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Neurorehabil Neural Repair. 2009 Oct;23(8):775-83. doi: 10.1177/1545968309338195. Epub 2009 Jun 18.

Multicenter randomized trial of robot-assisted rehabilitation for chronic stroke: methods and entry characteristics for VA ROBOTICS.

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  • 1Providence VA Medical Center, Brown University, VA RR&D Center of Excellence-Center for Restorative and Regenerative Medicine, Providence, Rhode Island. Albert.Lo@va.gov

Abstract

BACKGROUND:

Chronic upper extremity impairment due to stroke has significant medical, psychosocial, and financial consequences, but few studies have examined the effectiveness of rehabilitation therapy during the chronic stroke period.

OBJECTIVE:

. To test the safety and efficacy of the MIT-Manus robotic device for chronic upper extremity impairment following stroke.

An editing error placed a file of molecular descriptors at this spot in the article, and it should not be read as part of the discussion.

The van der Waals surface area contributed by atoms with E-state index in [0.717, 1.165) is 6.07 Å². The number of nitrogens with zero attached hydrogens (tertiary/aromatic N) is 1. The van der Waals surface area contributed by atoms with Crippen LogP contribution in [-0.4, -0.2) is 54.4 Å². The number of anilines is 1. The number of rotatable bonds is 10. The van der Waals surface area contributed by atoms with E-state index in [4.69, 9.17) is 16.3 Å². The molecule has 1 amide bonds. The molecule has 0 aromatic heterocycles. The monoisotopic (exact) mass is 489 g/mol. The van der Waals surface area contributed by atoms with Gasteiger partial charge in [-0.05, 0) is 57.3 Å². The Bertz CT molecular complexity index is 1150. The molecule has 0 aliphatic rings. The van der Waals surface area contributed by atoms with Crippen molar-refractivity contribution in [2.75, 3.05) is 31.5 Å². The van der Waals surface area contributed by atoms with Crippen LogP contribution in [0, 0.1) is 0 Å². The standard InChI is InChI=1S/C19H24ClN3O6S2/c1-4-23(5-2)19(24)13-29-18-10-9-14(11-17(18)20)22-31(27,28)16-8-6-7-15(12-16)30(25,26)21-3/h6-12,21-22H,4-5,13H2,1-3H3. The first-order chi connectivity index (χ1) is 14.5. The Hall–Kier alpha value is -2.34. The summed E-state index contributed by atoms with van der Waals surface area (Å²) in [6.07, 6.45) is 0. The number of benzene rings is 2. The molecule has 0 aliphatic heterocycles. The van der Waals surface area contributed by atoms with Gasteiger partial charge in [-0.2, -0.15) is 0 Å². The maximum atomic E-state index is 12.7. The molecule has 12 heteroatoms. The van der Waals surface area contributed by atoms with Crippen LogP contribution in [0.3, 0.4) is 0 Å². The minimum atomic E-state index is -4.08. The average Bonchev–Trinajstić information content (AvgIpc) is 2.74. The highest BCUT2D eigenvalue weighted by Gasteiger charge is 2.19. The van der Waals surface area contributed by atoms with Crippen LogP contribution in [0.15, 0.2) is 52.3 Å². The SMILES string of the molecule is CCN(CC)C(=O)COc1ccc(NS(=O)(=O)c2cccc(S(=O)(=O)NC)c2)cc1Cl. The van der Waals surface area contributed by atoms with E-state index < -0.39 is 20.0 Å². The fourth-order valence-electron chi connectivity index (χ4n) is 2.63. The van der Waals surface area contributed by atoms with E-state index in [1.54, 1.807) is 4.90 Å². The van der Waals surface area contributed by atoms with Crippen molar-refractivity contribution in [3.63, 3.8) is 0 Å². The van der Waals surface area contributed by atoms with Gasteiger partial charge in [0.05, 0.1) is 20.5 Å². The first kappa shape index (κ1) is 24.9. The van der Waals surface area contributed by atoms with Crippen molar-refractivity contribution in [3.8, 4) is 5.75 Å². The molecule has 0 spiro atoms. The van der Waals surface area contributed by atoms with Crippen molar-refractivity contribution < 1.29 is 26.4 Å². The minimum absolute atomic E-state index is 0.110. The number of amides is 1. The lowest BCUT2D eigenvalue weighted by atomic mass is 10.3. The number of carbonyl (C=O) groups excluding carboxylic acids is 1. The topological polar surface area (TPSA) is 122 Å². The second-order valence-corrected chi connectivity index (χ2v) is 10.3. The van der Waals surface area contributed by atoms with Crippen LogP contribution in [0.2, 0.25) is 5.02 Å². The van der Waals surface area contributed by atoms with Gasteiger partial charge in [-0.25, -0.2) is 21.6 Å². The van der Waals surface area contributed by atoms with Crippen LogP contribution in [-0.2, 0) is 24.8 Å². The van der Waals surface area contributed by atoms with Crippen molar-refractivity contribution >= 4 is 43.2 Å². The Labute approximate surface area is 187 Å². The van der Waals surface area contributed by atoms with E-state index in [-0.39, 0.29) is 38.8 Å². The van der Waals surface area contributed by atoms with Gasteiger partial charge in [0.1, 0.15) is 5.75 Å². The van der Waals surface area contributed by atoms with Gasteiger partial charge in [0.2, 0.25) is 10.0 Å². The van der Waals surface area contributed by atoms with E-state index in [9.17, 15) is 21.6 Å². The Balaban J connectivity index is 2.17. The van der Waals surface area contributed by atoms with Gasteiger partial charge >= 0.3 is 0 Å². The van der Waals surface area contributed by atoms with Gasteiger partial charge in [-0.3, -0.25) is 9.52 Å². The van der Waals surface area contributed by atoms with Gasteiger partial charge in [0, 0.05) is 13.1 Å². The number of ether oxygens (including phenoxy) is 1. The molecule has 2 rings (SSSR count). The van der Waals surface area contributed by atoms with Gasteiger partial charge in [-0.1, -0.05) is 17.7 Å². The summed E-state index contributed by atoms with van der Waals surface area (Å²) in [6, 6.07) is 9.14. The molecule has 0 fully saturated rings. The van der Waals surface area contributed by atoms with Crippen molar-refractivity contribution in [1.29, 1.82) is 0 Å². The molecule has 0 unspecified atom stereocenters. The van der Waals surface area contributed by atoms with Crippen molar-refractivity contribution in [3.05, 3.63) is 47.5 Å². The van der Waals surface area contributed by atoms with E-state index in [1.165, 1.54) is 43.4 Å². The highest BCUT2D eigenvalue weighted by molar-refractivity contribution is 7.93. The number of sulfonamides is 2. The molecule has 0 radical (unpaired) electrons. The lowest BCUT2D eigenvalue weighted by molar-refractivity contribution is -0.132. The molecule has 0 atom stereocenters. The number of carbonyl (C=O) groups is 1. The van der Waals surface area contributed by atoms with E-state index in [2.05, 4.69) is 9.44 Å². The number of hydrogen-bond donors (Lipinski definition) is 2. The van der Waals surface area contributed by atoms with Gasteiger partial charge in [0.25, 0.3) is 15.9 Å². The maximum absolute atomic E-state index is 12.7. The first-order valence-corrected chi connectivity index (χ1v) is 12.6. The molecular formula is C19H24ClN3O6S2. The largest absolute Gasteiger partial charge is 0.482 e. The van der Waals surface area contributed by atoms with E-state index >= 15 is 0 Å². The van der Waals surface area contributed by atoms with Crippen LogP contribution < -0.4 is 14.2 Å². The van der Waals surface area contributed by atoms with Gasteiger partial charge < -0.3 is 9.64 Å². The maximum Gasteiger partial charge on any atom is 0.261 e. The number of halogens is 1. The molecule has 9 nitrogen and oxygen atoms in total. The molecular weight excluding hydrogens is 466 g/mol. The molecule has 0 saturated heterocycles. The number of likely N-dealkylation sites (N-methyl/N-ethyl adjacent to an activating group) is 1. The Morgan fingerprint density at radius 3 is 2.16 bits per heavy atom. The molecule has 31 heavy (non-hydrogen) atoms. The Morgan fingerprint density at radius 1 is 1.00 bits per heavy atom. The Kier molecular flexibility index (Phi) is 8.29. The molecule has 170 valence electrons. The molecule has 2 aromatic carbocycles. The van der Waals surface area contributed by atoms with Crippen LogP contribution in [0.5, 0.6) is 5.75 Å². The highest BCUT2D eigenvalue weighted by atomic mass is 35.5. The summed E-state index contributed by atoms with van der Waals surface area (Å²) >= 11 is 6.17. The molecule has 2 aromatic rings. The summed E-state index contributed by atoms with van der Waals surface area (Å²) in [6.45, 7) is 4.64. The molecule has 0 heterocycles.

METHODS:

. The VA Cooperative Studies Program initiated a multicenter, randomized, controlled trial in November 2006 (VA ROBOTICS). Participants with upper extremity impairment >/=6 months poststroke were randomized to robot-assisted therapy (RT), intensive comparison therapy (ICT), or usual care (UC). RT and ICT consisted of three 1-hour treatment sessions per week for 12 weeks. The primary outcome was change in the Fugl-Meyer Assessment upper extremity motor function score at 12 weeks relative to baseline. Secondary outcomes included the Wolf Motor Function Test and the Stroke Impact Scale.

RESULTS:

. A total of 127 participants were randomized: 49 to RT, 50 to ICT, and 28 to UC. The majority of participants were male (96%), with a mean age of 65 years. The primary stroke type was ischemic (85%), and 58% of strokes occurred in the anterior circulation. Twenty percent of the participants reported a stroke in addition to their index stroke. The average time from the index stroke to enrollment was 56 months (range, 6 months to 24 years). The mean Fugl-Meyer score at entry was 18.9.

CONCLUSIONS:

. VA ROBOTICS demonstrates the feasibility of conducting multicenter clinical trials to rigorously test new rehabilitative devices before their introduction to clinical practice. The results are expected in early 2010.

PMID:
19541917
[PubMed - indexed for MEDLINE]
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